More Value, Less Rejection: A Printing Sales Expert Says Value is in the Customer's Eyes

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A contrarian view

Dave, you're a good man, and you've helped my organization, but I would have walked out of that guy's office at warp speed. You can't allow your people to be demeaned by bullies that hide behind a purchasing desk, with their sunglasses and "World Series of Poker" hat on. That guy is not win-win and he is not win-lose, he is actually lose-lose. His organization will never get best of class solutions, just more of the same at marginal savings. In my company, everything is a case study. This incident would come up in a meeting, and the course of action would be that a C-level person (like me) would go over this guy's head. This does not work the majority of the time, but it feels really good!

Gene Klein more than 2 years ago

Gotta love it!

Great comments, Gene. We are supposed ot have fun doing business. Although we rarely did this, there were prospects we determined to not be worthy of our time and customers who proved worthy of being fired.

Joel salus more than 2 years ago

Great article, Dave!

One thing I'd like to point out, related to this article, is that, based on observations (of sales team members over a period of 40 years), it's my opinion that, if a salesperson can't deal with rejection, that salesperson should not be in a sales position, at least a "hunter" type sales position. Around 1976, we hired our first outside salesperson. One day, he asked me to accompany him on cold-calls, explaining that he thought I'd find the experience an interesting one. So, we went, literally, door to door in an office complex, nearby one of our production centers. At the end of the day, I said and asked him, "you were rejected by a lot of people today, although some did agree to see you. How does that make you feel, how do you deal with that?" He said, "you can't take rejection personally, if it bothers you, you can't be in a sales position; you've got to forget about the bad experiences and move on to the next call." He was an outstanding salesperson (we lucked out, imagine that, our first outside salesperson "a natural." He was fearless.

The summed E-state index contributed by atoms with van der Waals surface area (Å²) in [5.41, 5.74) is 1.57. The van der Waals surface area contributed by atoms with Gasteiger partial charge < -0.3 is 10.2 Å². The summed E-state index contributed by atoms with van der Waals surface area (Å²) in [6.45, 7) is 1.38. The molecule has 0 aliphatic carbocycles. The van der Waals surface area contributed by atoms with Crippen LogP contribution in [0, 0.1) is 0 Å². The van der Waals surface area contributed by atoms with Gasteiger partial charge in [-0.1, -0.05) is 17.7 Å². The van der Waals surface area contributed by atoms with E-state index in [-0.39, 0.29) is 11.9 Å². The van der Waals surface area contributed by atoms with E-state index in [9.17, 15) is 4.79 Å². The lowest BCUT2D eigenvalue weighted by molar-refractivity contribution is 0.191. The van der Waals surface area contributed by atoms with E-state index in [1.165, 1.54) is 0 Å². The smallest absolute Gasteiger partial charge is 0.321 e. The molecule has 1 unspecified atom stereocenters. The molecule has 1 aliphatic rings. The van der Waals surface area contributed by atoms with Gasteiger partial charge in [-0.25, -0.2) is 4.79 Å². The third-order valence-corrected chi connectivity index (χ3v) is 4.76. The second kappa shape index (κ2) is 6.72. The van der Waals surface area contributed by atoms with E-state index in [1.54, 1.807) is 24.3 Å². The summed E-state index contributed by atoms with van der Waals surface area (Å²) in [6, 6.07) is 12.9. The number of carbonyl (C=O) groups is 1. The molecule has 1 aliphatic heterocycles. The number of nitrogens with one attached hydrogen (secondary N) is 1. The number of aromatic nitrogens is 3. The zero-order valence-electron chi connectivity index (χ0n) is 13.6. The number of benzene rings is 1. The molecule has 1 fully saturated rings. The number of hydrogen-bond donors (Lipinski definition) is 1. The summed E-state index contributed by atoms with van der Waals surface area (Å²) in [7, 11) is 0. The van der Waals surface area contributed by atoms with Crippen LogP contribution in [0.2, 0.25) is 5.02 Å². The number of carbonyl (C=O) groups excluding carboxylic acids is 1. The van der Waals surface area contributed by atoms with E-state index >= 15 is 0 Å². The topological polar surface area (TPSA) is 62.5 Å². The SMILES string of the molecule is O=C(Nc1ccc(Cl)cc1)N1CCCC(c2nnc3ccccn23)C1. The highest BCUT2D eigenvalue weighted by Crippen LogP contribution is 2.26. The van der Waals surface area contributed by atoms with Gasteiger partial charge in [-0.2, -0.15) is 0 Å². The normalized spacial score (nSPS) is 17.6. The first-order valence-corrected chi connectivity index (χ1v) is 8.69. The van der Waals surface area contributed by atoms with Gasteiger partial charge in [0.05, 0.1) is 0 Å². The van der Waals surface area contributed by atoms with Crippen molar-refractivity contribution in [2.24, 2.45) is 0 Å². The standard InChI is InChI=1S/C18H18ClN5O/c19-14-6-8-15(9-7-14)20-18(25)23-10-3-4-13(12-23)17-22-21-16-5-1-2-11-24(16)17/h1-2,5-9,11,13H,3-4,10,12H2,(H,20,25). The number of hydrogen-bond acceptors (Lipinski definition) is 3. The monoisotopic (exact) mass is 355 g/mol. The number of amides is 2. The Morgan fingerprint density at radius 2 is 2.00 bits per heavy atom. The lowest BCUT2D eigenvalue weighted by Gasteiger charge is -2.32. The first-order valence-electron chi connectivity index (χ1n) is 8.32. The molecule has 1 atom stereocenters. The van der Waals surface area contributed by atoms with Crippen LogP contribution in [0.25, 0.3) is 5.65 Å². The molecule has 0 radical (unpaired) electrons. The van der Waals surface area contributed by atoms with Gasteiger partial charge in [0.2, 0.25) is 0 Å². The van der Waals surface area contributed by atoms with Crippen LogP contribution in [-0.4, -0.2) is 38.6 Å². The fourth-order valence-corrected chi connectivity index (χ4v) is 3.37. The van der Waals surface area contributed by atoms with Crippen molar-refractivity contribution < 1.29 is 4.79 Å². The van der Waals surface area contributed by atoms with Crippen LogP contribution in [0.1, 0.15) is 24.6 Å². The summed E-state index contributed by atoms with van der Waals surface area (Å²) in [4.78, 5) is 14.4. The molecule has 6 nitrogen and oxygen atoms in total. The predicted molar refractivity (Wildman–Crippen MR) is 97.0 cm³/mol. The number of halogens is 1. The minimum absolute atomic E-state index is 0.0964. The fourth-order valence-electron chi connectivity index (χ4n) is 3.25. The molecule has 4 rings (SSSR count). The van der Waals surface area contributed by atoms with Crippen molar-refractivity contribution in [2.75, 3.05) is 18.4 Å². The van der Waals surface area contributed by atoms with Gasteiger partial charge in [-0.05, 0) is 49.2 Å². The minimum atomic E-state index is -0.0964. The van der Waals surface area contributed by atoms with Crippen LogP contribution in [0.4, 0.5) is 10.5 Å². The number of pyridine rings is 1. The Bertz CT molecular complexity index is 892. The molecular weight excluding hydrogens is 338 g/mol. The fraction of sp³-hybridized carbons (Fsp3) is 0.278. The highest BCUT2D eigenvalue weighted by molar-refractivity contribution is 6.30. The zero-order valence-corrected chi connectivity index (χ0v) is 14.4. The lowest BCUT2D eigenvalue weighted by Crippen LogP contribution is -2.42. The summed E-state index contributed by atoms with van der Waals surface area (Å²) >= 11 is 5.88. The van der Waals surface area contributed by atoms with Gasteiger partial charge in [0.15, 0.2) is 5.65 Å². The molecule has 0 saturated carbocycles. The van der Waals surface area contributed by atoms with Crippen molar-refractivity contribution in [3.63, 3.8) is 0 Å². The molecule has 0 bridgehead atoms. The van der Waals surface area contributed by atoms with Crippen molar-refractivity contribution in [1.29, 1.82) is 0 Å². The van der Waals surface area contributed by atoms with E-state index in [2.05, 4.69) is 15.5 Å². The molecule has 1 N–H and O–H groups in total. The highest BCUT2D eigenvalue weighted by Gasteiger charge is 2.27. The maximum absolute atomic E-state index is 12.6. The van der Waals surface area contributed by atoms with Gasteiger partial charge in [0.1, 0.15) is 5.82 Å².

I've met Dave Fellman several times over the years. He definitely understands his subject area. If your company's sales program - sales team - isn't performing the way you think it should, want it to, then you would do your company a service to reach out to Dave for advice.

Joel Salus more than 2 years ago

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